A Southern California church that was sued and issued a restraining order over hosting indoor services defied state and local mandates when it opened its doors on Sunday.
Godspeak Calvary Chapel in Ventura County hosted three indoor services, marking its latest run-in with orders that the church's pastor said are an attack on "religious liberty."
As alleged in a lawsuit filed by Ventura County, Godspeak has hosted several indoor services in recent weeks, despite a July 13 statewide order prohibiting several businesses and activities -- including places of worship -- from holding indoor operations in the county amid a rise in cases of COVID-19.
In its complaint, filed Wednesday, the county also alleged that the church "allowed and encouraged" its attendees to violate mandates to wear face coverings and practice physical distancing.
The suit stated that the church's actions will cause "great and irreparable injury" to the public "by creating a significant risk of further community spread of COVID-19, including hospitalizations and deaths, which in turn is likely to result in continued and further restrictions on businesses and other operations and activities within Ventura County, detrimentally affecting the quality of life of the entire community."
On Friday, a judge issued a two-week restraining order banning the church from holding indoor services.
Immediately following the hearing, the church's pastor, Rob McCoy, said in an update posted to YouTube that they would be "violating the judge's order" and opening Sunday.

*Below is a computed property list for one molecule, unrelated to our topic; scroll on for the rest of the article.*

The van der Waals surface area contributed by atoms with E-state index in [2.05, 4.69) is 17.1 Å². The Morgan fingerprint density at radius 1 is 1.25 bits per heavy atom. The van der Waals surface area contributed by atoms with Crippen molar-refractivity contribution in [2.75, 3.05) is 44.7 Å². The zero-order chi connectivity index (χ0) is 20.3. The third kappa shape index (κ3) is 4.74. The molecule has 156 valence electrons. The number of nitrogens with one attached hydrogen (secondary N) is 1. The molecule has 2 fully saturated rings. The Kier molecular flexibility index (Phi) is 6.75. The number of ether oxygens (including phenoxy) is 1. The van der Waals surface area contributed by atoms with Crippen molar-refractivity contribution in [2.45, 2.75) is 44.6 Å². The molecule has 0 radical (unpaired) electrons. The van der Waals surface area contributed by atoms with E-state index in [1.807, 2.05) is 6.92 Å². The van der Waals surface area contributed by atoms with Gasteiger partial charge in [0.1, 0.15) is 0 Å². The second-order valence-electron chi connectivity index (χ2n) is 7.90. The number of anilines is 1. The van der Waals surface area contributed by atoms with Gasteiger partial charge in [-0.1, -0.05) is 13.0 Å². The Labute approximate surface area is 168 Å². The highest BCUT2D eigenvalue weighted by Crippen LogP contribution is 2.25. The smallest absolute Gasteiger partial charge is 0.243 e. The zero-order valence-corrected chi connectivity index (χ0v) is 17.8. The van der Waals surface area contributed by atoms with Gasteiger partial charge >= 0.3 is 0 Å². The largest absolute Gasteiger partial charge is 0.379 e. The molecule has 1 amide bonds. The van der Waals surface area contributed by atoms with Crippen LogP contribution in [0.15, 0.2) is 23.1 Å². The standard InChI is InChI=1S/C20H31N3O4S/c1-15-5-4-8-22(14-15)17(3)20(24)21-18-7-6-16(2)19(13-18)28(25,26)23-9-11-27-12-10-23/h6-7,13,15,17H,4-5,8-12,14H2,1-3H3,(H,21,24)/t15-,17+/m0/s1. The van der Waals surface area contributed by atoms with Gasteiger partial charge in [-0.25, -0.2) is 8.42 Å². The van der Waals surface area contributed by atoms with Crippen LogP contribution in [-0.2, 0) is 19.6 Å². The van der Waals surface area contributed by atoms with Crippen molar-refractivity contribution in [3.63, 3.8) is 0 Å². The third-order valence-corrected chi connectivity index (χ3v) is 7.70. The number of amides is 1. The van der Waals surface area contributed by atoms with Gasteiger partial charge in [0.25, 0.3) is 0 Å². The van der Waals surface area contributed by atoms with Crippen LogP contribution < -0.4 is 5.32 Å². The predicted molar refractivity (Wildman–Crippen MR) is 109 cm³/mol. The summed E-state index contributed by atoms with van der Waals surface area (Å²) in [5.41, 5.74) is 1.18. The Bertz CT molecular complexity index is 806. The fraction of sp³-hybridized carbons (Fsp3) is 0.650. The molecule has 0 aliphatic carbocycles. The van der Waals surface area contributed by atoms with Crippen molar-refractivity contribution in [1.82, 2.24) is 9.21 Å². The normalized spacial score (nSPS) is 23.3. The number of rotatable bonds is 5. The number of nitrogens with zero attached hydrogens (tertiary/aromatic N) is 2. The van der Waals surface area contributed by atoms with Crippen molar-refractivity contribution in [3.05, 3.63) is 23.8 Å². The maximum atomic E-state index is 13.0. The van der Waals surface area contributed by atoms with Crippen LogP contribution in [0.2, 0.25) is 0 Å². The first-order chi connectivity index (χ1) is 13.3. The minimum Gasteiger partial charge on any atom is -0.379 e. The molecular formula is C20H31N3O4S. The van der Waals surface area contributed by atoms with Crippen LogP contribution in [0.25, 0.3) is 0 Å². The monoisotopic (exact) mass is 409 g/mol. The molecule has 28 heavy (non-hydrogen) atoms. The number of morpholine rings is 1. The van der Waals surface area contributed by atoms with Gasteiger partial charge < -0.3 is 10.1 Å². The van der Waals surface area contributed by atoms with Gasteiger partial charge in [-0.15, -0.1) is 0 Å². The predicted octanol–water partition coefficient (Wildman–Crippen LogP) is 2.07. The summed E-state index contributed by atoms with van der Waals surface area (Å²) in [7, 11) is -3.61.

"We want to worship. And we're going to worship," McCoy said in the video.
Sunday's 9 a.m. service drew several hundred attendees, according to Los Angeles ABC station KABC. There was also a mix of protesters -- those against, and those in support of, the church reopening -- who briefly clashed outside.
The local sheriff's office didn't plan to cite people attending the services, according to the Los Angeles Times.
Godspeak is allowed to host services outdoors, such as in a park -- a notion McCoy has rejected as "impossible" due to the size of the congregation.
"Fifteen-hundred people -- what park?" he said in Friday's video.
He also said that the church has received threats, "so our people would be in danger" at the park.
In a second update, posted Saturday to the church's YouTube page, McCoy called the measures "unprecedented" and "draconian."
"This is a religious liberty issue," said McCoy, a former City Council member who resigned in April, after Gov. Gavin Newsom declared churches a nonessential service.
Throughout the pandemic, churches have often been the source of outbreaks. McCoy said his church hasn't had any cases of COVID-19 since it reopened on May 31.
On Friday, Ventura County reported 111 new cases of COVID-19, pushing the total number of cases the area has seen to 8,146. There were also seven new deaths, totaling 89.
A hearing in the county's lawsuit is scheduled for Aug. 31.